Hong Kong flag carrier Cathay Pacific says it is expecting 2H16 profit to be worse than initially expected; the airline blames overcapacity and intense competition.
On October 12 CX released a statement saying: “Since the interim report was issued [in late August], the outlook for our airlines’ business has deteriorated…
Overcapacity and strong competition is putting particular pressure on our passenger business, with continued shortfalls in revenue compared with forecasts and heavy pressure on yield.”
Read the Financial Times’ take here.
We spoke to a few people close to CX and the gist is that the airline has lost its bearings. The decline is serious and rapid under current CEO Ivan Chu. CX shares have lost 20% of its value since the start of 2016 and will likely see more downside in the coming quarters. It’s a good time to consider disposing of it if you do own CX stock. There’s more turbulence ahead…
Notwithstanding the competition from expanding (and hungrier) Chinese airlines, the Gulf carriers are also taking a lot of business away from CX, especially on the European segments.
On top of that CX is a very costly airline to run (labour is expensive in HK and industrial action is always a threat) and the carrier has not shown it is able to fend off the competition. Hence, the need to urgently reduce unit costs.
Unlike Singapore Airlines (which CX has often been compared to), we think CX has not been paying attention to the market. In other words, CX was complacent under Chu’s helm. The Swire Group has many smart people so it’s unforgivable that it should now come to this.
For example, they did not anticipate a few things, such as (a) mainland Chinese carriers expanding their international destinations, (b) services at Chinese airlines have improved considerably, (c) mainland Chinese are eschewing CX and travelling more on inexpensive airlines, (d) less dependence on the Taiwan market following direct cross-strait flights, and (e) aggressive growth from players such as HNA (Hainan-based).
The issue of overcapacity affects all airlines in Asia Pacific, especially in Southeast and Northeast Asia. There’s just more supply than demand, so airlines need to be very canny.
The reality is that there are now more non-stop direct flights (or a short layabout in Doha or Dubai) between mainland China and Europe (and to some extent, North America) such that there’s no reason for a passenger to pay CX’s exorbitant fares.
And exacerbating the problem, management has decided (foolishly) to cram more passengers on its long-haul flights (from 9-abreast to 10-abreast). This is expected to happen in 2018. And so passengers now have more reason not to fly with CX.
Chu claimed the decision was made due to a lack of takeoff and landing slots at Chek Lap Kok but we feel it would have been better if CX raised prices and improve yields instead of raising capacity.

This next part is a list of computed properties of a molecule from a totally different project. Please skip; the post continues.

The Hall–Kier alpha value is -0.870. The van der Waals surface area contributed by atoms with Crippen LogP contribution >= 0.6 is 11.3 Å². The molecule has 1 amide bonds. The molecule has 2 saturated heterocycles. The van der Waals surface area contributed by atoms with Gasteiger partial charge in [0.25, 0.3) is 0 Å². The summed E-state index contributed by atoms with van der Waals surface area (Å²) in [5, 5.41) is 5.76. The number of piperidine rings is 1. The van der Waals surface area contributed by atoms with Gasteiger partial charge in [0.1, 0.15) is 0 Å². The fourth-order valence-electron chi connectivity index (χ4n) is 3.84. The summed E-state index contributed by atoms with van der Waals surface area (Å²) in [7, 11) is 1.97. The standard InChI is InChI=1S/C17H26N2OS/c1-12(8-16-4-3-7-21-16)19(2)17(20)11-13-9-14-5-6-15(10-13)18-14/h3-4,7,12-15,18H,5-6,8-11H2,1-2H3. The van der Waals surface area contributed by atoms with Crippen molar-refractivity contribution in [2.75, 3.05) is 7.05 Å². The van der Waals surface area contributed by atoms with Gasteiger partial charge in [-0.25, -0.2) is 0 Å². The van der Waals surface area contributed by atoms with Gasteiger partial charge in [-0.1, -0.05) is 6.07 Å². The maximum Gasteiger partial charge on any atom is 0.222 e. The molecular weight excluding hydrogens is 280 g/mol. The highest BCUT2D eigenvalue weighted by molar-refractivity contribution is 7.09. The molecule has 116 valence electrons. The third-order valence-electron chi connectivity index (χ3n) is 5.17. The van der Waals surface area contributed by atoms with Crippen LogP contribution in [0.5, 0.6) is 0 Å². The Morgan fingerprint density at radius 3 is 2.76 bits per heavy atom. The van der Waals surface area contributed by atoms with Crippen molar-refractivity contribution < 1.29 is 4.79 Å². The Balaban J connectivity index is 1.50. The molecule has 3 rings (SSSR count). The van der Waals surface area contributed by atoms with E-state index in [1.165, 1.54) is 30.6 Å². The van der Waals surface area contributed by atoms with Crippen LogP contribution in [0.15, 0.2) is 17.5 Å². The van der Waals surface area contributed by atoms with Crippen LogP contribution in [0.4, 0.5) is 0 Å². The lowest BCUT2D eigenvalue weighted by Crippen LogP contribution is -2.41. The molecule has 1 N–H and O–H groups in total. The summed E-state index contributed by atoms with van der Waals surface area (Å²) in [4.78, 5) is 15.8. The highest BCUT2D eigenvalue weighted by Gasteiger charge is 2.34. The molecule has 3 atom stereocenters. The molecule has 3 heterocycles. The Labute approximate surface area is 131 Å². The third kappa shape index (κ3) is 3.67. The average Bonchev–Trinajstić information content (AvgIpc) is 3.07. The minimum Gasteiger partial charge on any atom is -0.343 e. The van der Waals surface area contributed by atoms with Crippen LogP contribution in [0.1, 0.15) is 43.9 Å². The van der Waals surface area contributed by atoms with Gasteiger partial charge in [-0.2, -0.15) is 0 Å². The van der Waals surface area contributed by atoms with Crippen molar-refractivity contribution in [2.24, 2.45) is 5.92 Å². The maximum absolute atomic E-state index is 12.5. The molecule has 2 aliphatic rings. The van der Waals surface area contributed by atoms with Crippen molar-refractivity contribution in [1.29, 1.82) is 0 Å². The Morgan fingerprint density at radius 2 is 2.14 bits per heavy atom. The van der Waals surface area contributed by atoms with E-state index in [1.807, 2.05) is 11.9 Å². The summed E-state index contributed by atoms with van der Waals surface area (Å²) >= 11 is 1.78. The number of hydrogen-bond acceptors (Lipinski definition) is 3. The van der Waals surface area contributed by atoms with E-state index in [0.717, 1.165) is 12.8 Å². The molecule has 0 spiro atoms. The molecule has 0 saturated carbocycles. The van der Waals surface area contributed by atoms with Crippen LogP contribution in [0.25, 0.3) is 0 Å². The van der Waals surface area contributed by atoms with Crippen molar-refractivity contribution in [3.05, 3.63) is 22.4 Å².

It would seem CX has lost its bearings, indeed, and it would be interesting to see how Chu and his team arrest the problem. The airline needs a new strategy and maybe a new CEO. Customer revenue is severely eroded and yes, they also need to find someone who can better manage the fuel hedging bets that CX seems to have often misread.
Malaysian discount carrier Firefly, a wholly-owned subsidiary of Malaysia Airlines Berhad (MAB) is facing some rather torrid turbulence.
We understand Firefly’s passenger numbers are falling in 2016 mainly due to reduction in capacity and severe competition from Malindo Air. On several recent trips to Subang Airport in Kuala Lumpur we observed that Malindo offered fares that are at least 20%-25% lower than Firefly! And that’s to fly in the same aircraft type – ATR72-500.
And passengers appear to be choosing Malindo over Firefly given the huge differentials.
International flights also seem to have been hit very hard. A couple had the great fortune of having a Firefly flight all to themselves, from Krabi in Thailand to Penang in September (read here) and even with oil prices at current levels that sort of journey is going to hurt the bottomline.
But why did Firefly have services between Krabi and Penang to begin with? Or from Koh Samui to Penang? Or Langkawi to Kota Bharu (Kelantanese going to beach resorts to get a tan?) – this route has since been dropped – while Penang to Kuantan also looks dodgy.
Firefly’s management blames overcapacity at Subang Airport; which is to say it is having a hard time competing against Malindo, whose flights to Senai Johor are extremely popular (because the fares are extremely attractive).
In 2015 Firefly flew some 2.3 million passengers. As of August 2016 the airline ferried just 1.2 million.
We understand the airline is on cost-cutting mode. It has deferred deliveries of 2 ATR72-600s this year. Firefly has ordered 20 of such planes and taken just the one in April this year. According to its website Firefly now operates 12 ATR72-500s and six ATR72-600s.
There are serious concerns about where Firefly is heading, especially with regards its financial health, judging from the decline in passenger numbers and the weakening Ringgit, not to mention flying aircraft that are virtually empty.